5 Garrus Vakarian
Garrus isn't #1?!? Gasp! Shock! Horror! Well, it's not a mistake and the list doesn't need any additional calibrations, either. Like Tali, Garrus is one of the only characters who actually serves as a squadmate in all of Shepard's campaigns, so it only makes sense they'd develop a strong bond. While Garrus becomes more complex and appealing with each new entry into the series, eventually becoming a sort of self-deprecating, bad boy (bad alien?), heartthrob, it's easy to forget that he starts the series as a pretty annoying, petulant security officer in ME1. When you finally start romancing him in ME2, it culminates in a date that gets ruined by Garrus essentially breaking down in PTSD about everything they've been through. From a narrative perspective, it's actually an incredible moment. But as a romance, well, he's lucky Shepard is patient.
4 Steve Cortez
The daredevil shuttle pilot/chauffeur of Mass Effect 3, Steve Cortez had the potential to be an incredibly bland and flat character. However, spending time with Steve on missions and, more importantly, in the shuttle bay, you learn that he's a thoughtful and nuanced character. He's one of the few characters in the series where flirtation feels naturally worked in rather than forced and jarring. He helps Shepard out on missions, and Shepard has the opportunity to help him overcome some lasting trauma. At moments, Cortez can seem like a bit of a sad sap, but these are usually remedied with a moment of levity if you give it a chance. Like many non-squad member characters, his story is a bit light on content, but they give you a diverse array of experiences and conversations with Cortez to really make it feel like you're bonding with him.
3 Jaal Ama Darav
For most fans, Jaal seems to be the breakout romantic interest of Mass Effect Andromeda. Everything about Jaal feels new to the series, from his species to his voice acting to his persona. Most importantly, Jaal's dialogue is written so that he speaks in rather romantic poetry that is designed to make Ryder (and the player) swoon. He wears his heart on his sleeve, but that doesn't mean he's easy. He and Ryder have what has to be the most over-the-top romantic love scene in any of the games, and it's a gratifying sequence that feels properly built up to throughout the story. He may be a strange fish-man who doesn't understand idioms right away, but he and Ryder develop what feels like a real physical and emotional connection.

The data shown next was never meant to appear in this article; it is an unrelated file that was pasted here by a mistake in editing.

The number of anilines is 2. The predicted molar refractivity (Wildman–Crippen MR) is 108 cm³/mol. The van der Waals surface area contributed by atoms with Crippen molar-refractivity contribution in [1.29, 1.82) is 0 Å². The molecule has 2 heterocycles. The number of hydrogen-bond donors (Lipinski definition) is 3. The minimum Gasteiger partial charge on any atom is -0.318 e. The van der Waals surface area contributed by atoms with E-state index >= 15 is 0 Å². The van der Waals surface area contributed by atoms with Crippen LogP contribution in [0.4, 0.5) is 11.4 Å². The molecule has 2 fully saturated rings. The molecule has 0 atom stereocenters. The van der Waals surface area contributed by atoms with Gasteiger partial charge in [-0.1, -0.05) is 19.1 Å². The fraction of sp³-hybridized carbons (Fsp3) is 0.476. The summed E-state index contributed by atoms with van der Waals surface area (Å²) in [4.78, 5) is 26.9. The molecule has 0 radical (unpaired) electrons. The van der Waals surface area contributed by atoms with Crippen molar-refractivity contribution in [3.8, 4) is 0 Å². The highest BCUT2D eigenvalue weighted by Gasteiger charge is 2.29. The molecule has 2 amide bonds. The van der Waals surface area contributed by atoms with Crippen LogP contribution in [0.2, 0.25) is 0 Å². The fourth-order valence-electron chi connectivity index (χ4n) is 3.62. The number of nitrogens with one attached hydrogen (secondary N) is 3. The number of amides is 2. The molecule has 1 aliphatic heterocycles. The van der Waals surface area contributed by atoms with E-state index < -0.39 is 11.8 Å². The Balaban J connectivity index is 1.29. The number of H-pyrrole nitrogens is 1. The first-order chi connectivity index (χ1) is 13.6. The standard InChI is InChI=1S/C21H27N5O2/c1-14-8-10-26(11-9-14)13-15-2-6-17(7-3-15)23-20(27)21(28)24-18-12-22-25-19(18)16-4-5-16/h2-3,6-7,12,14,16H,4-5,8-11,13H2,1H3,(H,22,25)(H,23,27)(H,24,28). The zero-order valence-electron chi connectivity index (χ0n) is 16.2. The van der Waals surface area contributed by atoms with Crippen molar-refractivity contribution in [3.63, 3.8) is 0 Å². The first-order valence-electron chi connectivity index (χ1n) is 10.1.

2 Liara T'Soni
Liara T'Soni is easily the flagship companion and romance of the Mass Effect series. When you meet her, you rescue her like some classic video game princess (which isn't an entirely inaccurate way to describe her), but she quickly proves to be a far more developed character than that. She's a brilliant and slightly awkward scientist with deep personal involvement in the galactic conflicts you're engaged in, and she soon turns out to be a biotic powerhouse who is far more funny and sly than you would have expected. By the end of Mass Effect 3, you're almost involved with a completely different Liara than in the first game, and yet her transition feels completely natural and related to Shepard's own development.
Yep. You read that right. Javik is #1. I know what you're thinking. Javik is only in one game. He doesn't actually offer a romance arc to Shepard. You can sleep with him in the Citadel DLC, but it was basically made as a joke! Well, all of that might be true, but I would argue that you haven't thought this through enough. Javik is the last living Prothean in the universe and considered to be an "avatar" of his people. His entire existence is dedicated to the singular purpose of eradicating the Reapers. He shows little to no love for anyone in your universe. And yet, despite all this, Javik takes the time to actually hook up with Commander Shepard, and seems happy about it after the fact. That's particularly impressive when you consider that he can experience memories through touch. Shepard may tell Javik not breathe a word of their affair to anyone, but that's probably just because their feelings are so strong for each other and she knows society wouldn't understand, right?